Here is a fact: hate burns. You cannot passively hate. I think a lot of comics people praise to the heavens and claim are nice are, at best, polite. That isn’t hate. That’s disinterest, dislike at most. Hate takes effort. If you hate someone, you’re obsessed with him. You think of him when you’re at work, in the shower, or late at night when the thought of him keeps you awake. Just the very thought of him is offensive and inescapable.

This is unlike most other emotions. If you look at love and grief, both of them have a vital social aspect. Love is when two people find happiness in each other and grief is about the loss of that happiness. There’s a certain amount of interaction required for these emotions to work. You cannot grieve in a vacuum. There has to be something that you’re grieving for. Sadness is maybe a little different, being that you can be sad without help from anyone, but sadness is cold. It’s passive. It doesn’t consume and burn you up the way hate does.

That obsession, that burning, is why hate is so dangerous. It consumes and controls you in a way that other emotions don’t. The other major emotions are a push and pull, a tug of war between you and someone else. Hatred is a one-way street, and as long as that avenue is open, it’s all you get.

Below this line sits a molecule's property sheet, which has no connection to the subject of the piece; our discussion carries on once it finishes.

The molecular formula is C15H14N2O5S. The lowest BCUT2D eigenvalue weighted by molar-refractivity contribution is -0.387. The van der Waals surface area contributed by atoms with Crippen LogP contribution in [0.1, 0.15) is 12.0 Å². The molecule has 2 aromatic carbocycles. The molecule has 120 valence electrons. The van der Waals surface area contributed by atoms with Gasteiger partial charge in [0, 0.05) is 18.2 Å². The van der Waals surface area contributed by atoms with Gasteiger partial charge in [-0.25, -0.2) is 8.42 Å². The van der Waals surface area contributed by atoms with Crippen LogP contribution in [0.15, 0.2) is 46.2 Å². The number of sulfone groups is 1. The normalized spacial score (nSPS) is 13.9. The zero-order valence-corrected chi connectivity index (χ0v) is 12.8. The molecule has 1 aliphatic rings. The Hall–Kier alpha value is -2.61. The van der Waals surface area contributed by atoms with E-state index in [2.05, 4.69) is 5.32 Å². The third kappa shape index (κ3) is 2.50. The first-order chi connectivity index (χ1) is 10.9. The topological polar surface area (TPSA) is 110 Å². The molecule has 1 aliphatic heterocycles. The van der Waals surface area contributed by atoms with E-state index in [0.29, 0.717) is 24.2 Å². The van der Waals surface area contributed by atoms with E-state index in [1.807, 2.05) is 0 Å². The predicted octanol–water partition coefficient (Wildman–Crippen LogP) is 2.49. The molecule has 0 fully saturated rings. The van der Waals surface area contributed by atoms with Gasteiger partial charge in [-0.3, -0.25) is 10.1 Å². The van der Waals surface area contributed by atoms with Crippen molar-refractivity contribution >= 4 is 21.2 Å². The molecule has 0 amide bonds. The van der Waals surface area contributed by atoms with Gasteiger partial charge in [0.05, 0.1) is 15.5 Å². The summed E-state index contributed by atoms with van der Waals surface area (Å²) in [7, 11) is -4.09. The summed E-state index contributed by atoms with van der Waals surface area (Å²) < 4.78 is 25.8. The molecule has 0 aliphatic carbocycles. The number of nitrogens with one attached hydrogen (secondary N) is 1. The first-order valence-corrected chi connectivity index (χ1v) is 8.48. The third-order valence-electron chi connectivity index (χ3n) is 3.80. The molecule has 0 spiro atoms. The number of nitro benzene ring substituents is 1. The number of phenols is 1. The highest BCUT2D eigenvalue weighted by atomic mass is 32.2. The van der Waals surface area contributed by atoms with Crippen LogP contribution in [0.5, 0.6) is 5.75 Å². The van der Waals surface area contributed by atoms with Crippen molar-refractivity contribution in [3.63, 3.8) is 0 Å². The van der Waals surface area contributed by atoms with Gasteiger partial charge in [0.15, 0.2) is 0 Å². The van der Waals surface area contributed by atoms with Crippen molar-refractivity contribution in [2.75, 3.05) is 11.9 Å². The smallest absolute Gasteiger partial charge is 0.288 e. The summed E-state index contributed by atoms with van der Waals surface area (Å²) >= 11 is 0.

After awakening, Atom is quiet at first. He says nothing and does nothing. He just sits and thinks. He’s focused internally. Then, he draws out the plan for an anti-proton bomb, something that could crack the earth and kill all life on it. He escapes soon after, and walks in the rain with wild eyes and a mean demeanor. He eventually eases back and returns to some semblance of his usual self, but several characters express concern about his mental state. His sister Uran, an empath, believes that Atom, and his emotions, may be so strong that he’ll kill Pluto. She specifically mentions his grief and hate.

In the fight with Pluto, he comes very, very close to doing just that. He pulls off Pluto’s arm, rattles off a list of Pluto’s sins, and then screams, “I’ll never forgive you!” He’s pissed, and he has every reason to be. But then, after a break in the action, he finds himself breaking into tears. He remembers Gesicht saying, “Nothing comes of hatred” just before dying. Atom can’t sustain the energy for hatred. It requires too much focus, too much ill will, to keep going for long. It’s unsustainable.

So: balance. A balanced mind cannot be composed of hatred. You’ll burn out quickly, like a candle put up to a blowtorch. Having the capacity for hatred, though, is different. You could look at it like the last step toward being human. It’s getting in touch with and learning to compensate for your lizard brain, that little tickle that says, “I don’t like him either, let’s kill him.” Knowing that it exists, and what it can do, is important, and you can’t control it until you know exactly what it is. Hate is a fog. It obscures the truth and reality.